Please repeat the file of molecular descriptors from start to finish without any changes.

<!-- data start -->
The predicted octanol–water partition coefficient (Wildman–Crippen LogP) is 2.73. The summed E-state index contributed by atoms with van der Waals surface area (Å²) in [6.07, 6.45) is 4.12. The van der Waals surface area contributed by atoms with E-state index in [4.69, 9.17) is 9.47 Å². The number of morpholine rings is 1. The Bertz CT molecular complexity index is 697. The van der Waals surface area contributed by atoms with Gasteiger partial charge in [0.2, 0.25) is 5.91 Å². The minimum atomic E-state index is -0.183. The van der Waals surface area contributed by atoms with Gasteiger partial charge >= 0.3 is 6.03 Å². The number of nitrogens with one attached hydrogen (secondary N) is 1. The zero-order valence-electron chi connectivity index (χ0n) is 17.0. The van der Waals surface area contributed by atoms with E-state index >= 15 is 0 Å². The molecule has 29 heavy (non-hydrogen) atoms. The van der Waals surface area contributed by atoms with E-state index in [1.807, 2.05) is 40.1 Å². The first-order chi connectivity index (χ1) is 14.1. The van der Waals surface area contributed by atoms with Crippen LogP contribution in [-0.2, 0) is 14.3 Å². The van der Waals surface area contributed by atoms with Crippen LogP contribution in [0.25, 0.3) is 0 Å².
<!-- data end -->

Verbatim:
The predicted octanol–water partition coefficient (Wildman–Crippen LogP) is 2.73. The summed E-state index contributed by atoms with van der Waals surface area (Å²) in [6.07, 6.45) is 4.12. The van der Waals surface area contributed by atoms with E-state index in [4.69, 9.17) is 9.47 Å². The number of morpholine rings is 1. The Bertz CT molecular complexity index is 697. The van der Waals surface area contributed by atoms with Gasteiger partial charge in [0.2, 0.25) is 5.91 Å². The minimum atomic E-state index is -0.183. The van der Waals surface area contributed by atoms with Gasteiger partial charge >= 0.3 is 6.03 Å². The number of nitrogens with one attached hydrogen (secondary N) is 1. The zero-order valence-electron chi connectivity index (χ0n) is 17.0. The van der Waals surface area contributed by atoms with E-state index >= 15 is 0 Å². The molecule has 29 heavy (non-hydrogen) atoms. The van der Waals surface area contributed by atoms with E-state index in [1.807, 2.05) is 40.1 Å². The first-order chi connectivity index (χ1) is 14.1. The van der Waals surface area contributed by atoms with Crippen LogP contribution in [-0.2, 0) is 14.3 Å². The van der Waals surface area contributed by atoms with Crippen LogP contribution in [0.25, 0.3) is 0 Å².